Diseases of the brood

Diseases of the brood

The foulbrood.

The term “foulbrood” refers to the infectious diseases of the brood of the bee family, accompanied by rotting in different stages of development. Diseases of all three bee colonies are affected, and the disease begins to develop in the larvae’s interior, which eventually turns into putrefactive mass. The color, smell and viscidity of this putrefactive mass are different.

Since foulbrood is one of the most dangerous diseases, which often inflict huge losses on apiaries, up to the complete destruction of the whole apiary, it is necessary to dwell on it in more detail.

Gnilets is a collective name for several infectious diseases of the bee family larvae. Although these diseases present a similar pattern in general outline, they are caused by various pathogens.

Gniltsovye diseases are characterized by the following common signs: the death of the brood both unprinted and printed; the scattered arrangement of the rotting larvae among the healthy brood and empty cells: on the same honeycomb, brood is present in various stages of development alternately, from the testicle to the fully formed individuals, which makes the honeycomb seem “motley”; pressed lids of rotting cells and their abnormally dark color; in some of the caps there are uneven (torn) openings; the gradual decay of the body of the larvae and their transformation into a sticky, and sometimes viscous, viscous, formless mass, which has an unpleasant, often disgusting, “putrefactive” smell, and, consequently, a gradual weakening of the bee family.

At present, the following species of foulbrood diseases are known: European foulbrood, called open foul broth; American foulbrood, or foulbrood of a printed brood; saccule brood; calcareous brood; stone brood.

European foulbrood.

The causative agent of European foulbrood is a microbe called bacterium

pluton. In addition, the diseased larvae always find other, accompanying microbes: bacillus alvei and streptococcus apis.

The causative agent of the disease, according to the research of Soviet scientists, is not stable. In water with heating to 50 њ perishes within 5 minutes. In distilled water at room temperature, it persists for 7-10 days, in sugar syrup for 16-20 days, in the bodies of dead larvae up to 5 months.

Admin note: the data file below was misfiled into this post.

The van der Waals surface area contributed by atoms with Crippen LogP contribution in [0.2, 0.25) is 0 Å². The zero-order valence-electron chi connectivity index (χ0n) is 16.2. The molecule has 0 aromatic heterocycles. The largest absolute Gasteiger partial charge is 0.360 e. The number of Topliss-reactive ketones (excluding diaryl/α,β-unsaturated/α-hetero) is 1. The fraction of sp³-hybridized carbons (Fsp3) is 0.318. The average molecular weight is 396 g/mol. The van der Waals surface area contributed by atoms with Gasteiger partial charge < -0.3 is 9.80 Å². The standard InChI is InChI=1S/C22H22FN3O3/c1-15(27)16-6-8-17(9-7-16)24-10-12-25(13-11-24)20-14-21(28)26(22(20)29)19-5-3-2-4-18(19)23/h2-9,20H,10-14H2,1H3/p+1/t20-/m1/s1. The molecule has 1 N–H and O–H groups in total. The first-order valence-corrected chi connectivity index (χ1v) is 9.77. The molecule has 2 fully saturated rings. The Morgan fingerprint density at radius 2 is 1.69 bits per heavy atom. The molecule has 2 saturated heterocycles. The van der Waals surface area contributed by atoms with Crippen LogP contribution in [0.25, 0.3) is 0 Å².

One-percent formalin solution, a 0.5% solution of potassium permanganate, a 2% solution of caustic sodium, a 3% solution of carbolic acid kill the microbe in 5 minutes. In a roaming 10% sugar syrup at room temperature, he can live for 21 days, and in honey – for a month. Dried at room temperature persists throughout the year.

Formaldehyde fumes proved to be fatal for the microbe. Therefore, it is recommended to use evaporation of 50 cc for disinfection. cm formalin per 1 cu. m volume of air at a temperature of 40 њ for 3 hours; 3-4% solutions of activated chloramine kill the causative agent of European foulbrood, located in the corpses of larvae and in perge, for 20 minutes. Additional feeding from sick families or carrying frames from them is one of the ways of transmission of infection.

The external signs of this disease are as follows. European foulbrood affects mainly open brood, and; namely – larvae of 3-4 days of age. Sometimes larvae of the older age also become shed. Ill larvae lose their mother-of-pearl color, take the most diverse position in the cells, but most often descend to its bottom, and acquire a yellowish color.